> Our love for each other.

 The gift is first of all the mark of attachment. “In the private sphere, giving a gift marks the emotional bond that one forms with the other, whereas in the professional sphere, it is often a social ritual that cannot be cut off,” explains Sylvie Tenenbaum, psychotherapist in Paris and author of “Ce que disent nos cadeaux (Editions Leduc)”.

Our gifts speak for themselves. Of oneself, the giver, of others, the receiver. In order to decipher the hidden meaning of this gift, it is welcome to know why we give a gift, how we welcome it and what it implies in return. Deciphering this ritual that most of us respect.

  > mark of attachment.

Our love of the other. The gift is first and foremost a mark of attachment. “In the private sphere, giving a gift marks the emotional bond we form with the other person, whereas in the professional sphere, it is often a social ritual that cannot be cut off,” explains Sylvie Tenenbaum, a psychotherapist in Paris and author of “Ce que disent nos cadeaux (Editions Leduc)”.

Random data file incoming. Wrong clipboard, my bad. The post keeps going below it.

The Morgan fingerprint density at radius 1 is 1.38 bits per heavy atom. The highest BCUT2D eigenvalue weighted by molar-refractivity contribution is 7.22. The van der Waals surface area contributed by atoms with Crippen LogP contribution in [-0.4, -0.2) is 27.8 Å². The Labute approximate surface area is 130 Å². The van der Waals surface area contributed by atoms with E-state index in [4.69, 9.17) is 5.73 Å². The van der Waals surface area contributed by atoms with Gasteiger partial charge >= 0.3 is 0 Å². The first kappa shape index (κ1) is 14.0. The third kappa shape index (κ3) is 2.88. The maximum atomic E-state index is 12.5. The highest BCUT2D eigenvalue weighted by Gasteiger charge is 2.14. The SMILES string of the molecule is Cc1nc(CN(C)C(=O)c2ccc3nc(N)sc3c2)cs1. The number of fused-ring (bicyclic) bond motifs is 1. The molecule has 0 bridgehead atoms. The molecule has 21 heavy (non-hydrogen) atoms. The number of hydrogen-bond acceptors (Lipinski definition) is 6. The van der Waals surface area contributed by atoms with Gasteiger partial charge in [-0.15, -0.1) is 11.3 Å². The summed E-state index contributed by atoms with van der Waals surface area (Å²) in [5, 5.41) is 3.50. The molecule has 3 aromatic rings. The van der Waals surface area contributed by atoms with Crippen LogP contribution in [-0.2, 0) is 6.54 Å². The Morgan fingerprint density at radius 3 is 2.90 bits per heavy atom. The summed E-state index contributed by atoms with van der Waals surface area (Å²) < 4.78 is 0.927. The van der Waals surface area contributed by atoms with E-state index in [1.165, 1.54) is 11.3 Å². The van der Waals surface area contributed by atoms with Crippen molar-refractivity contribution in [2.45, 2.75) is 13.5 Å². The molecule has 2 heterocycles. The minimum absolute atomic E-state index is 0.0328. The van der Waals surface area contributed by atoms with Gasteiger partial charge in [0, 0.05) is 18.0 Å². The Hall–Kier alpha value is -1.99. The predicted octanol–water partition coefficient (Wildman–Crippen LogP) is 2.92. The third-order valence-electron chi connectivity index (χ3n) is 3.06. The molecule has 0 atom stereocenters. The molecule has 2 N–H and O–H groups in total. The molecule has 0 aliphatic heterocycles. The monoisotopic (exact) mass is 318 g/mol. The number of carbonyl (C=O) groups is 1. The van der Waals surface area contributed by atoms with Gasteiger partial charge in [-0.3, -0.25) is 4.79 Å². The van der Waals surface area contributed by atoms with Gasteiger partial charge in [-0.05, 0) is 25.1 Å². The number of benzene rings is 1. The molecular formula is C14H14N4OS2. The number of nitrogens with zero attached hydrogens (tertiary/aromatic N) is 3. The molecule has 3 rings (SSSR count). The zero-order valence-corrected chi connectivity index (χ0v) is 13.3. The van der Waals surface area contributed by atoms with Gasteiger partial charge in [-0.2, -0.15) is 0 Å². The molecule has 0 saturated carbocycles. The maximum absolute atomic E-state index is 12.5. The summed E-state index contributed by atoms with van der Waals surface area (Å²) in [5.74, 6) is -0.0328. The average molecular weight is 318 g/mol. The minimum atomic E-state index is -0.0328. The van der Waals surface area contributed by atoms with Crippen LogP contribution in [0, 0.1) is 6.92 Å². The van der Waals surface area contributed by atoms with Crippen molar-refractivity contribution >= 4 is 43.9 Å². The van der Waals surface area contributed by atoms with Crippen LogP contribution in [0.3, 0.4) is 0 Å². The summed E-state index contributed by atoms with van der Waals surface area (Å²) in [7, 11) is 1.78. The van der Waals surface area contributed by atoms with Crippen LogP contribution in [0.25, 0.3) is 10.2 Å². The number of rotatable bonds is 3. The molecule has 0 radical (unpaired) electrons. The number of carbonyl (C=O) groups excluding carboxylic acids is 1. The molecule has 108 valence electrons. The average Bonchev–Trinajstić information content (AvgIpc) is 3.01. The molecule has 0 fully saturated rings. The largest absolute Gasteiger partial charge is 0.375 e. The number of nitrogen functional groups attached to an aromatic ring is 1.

> offering it, receiving it and giving it back

“The gift implies three acts, offering, receiving and giving it back, an implicit gesture, but a real obligation and, for some, a real constraint.”Our modesty. Do you hate giving gifts? Perhaps avarice has nothing to do with it. Perhaps you are simply uncomfortable with your emotions. But giving is giving a part of yourself. Those who don’t like to give can also be people who are afraid to reveal themselves and don’t want to open up to others,” says the expert. They may also be people who do not want to enter into social rituals. Strangely, some people will skip Christmas and prefer to give a gift on Valentine’s Day or New Year’s Eve. This is a certain form of anarchism. »

  > Our selfishness.

“When we take the time to choose the gift, when we try to identify what will really please the other person rather than just buying a candle jar in a hurry, we really maintain the relationship and the other person receives it with pleasure. The gift is then a success, explains Sylvie Tenenbaum. On the other hand, there can be egocentric gifts, gifts that are made for oneself, regardless of the other person’s tastes. Sometimes the gift may be luxurious, but you’ve missed out. »

    > Our bragging rights.

 “When we give very expensive gifts or drown each other in an avalanche of presents, the message is often: See how generous I am! This can make the other person uncomfortable, especially if the recipient cannot return the gift to the same level as the one received,” continues the psychotherapist. For some, however, doing so is a way of redistributing to those who have less than they have. »

 4. Tell me what you offer: deciphering.